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Nortt : Galgenfrist

Nortt's 2007 third full-length can be best summed up by the artist's own words: 'Galgenfrist' can drain the life out of just about anything.

'Ligfærd' was a remarkable departure from 'Gudsforladt'. The latter stuffed so much music into relatively short but extremely intense songs that listening to that record felt like drowning in quicksand as you were totally crushed and overwhelmed by the desperation it reeked of. The former, on the other hand, focused more on the feeling of desolation. The sound followed the cover art in sounding ghostly, lifeless and detached. While you were crushed to death by pitch-black sorrow in 'Gudsforladt', you found yourself stranded among ghosts in 'Ligfærd'. However, there was still some simmering life there, that was able to feel pain and we witnessed some of the most sorrowful, even if utterly desolate, music ever.

I did not think it was possible to take this sound any further. I though it reached the limit of extremity. The sophomore had already taken us from the last shards of life into nothingness. How can anything exist beyond? Maybe Nortt wondered the same thing and his answer to this question is 'Galgenfrist', released in 2007, which can be summed up in one word only - apathy. There is just one problem with this otherwise wonderful concept - apathy is not always the most engaging emotion to be conveyed via musical means. This is evident from the intro which reveals early on the only flaw here - bland ambient. The whole intro is just that, and we get more and more of the same throughout the album.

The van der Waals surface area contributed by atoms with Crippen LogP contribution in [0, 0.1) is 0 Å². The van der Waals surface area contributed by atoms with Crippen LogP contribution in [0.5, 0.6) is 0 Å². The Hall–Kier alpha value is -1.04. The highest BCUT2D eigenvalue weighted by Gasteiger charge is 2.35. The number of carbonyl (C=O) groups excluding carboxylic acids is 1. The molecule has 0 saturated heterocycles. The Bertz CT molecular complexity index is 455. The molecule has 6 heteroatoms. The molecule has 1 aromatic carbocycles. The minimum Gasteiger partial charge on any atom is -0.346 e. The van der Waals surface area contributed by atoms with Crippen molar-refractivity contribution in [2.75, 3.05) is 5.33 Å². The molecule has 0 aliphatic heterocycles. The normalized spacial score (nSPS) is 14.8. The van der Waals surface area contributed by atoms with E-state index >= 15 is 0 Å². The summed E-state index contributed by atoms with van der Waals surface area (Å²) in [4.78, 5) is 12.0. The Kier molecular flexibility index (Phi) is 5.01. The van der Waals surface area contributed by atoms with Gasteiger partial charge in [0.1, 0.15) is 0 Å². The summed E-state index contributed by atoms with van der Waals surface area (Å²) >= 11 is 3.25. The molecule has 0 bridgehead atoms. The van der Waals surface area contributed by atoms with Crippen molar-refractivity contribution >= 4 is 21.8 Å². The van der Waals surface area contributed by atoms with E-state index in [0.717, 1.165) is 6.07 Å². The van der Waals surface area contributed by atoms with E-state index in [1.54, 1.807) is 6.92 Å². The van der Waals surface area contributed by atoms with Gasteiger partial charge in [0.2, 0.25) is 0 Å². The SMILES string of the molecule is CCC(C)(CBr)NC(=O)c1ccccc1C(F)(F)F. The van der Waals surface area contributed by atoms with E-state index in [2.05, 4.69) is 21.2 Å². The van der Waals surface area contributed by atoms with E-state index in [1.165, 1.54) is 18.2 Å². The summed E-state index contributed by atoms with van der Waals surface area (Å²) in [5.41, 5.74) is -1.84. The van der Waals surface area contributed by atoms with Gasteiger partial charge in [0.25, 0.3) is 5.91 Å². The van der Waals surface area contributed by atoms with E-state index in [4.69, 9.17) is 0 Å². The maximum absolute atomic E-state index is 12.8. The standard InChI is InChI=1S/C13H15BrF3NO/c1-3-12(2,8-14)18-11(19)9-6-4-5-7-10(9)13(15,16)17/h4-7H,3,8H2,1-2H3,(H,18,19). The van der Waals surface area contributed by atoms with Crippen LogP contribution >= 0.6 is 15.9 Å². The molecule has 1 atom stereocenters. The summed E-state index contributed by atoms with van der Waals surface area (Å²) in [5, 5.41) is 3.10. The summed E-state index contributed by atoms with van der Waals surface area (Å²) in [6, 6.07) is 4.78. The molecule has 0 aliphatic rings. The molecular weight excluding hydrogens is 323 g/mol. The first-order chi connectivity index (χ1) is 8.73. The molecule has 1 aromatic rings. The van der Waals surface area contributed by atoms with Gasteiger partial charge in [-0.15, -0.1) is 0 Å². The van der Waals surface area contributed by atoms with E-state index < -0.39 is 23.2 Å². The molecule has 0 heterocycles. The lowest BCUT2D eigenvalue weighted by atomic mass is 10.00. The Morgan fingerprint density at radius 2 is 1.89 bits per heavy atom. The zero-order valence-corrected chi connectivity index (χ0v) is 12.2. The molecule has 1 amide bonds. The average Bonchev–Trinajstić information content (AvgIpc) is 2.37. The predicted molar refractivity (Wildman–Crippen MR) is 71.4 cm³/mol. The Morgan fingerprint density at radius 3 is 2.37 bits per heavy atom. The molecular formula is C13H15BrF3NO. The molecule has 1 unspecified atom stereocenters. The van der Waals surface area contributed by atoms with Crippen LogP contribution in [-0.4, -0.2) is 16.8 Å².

The first track 'Til gravens vi' is pretty representative of the whole - it starts fantastically and immediately shows how good Nortt is at what he does best - slow, crawling guitar, desperate blackish screams and a keyboard line hovering over that is absolutely remarkable. It is so damn effective in its near stillness and total lack of variation that it leaves you motionless and immersed. It appears out of nothing and back to nothing, it goes. Then, suddenly, this pure bliss is cut short by another ambient interlude. And it just goes on like this. 'Galgenfrist' needs to be listened to from start to finish as the ambient breaks gain a pattern (break every three to five minutes for a minute or two) and become a bit more bearable. A single song would sound way too disjointed on its own.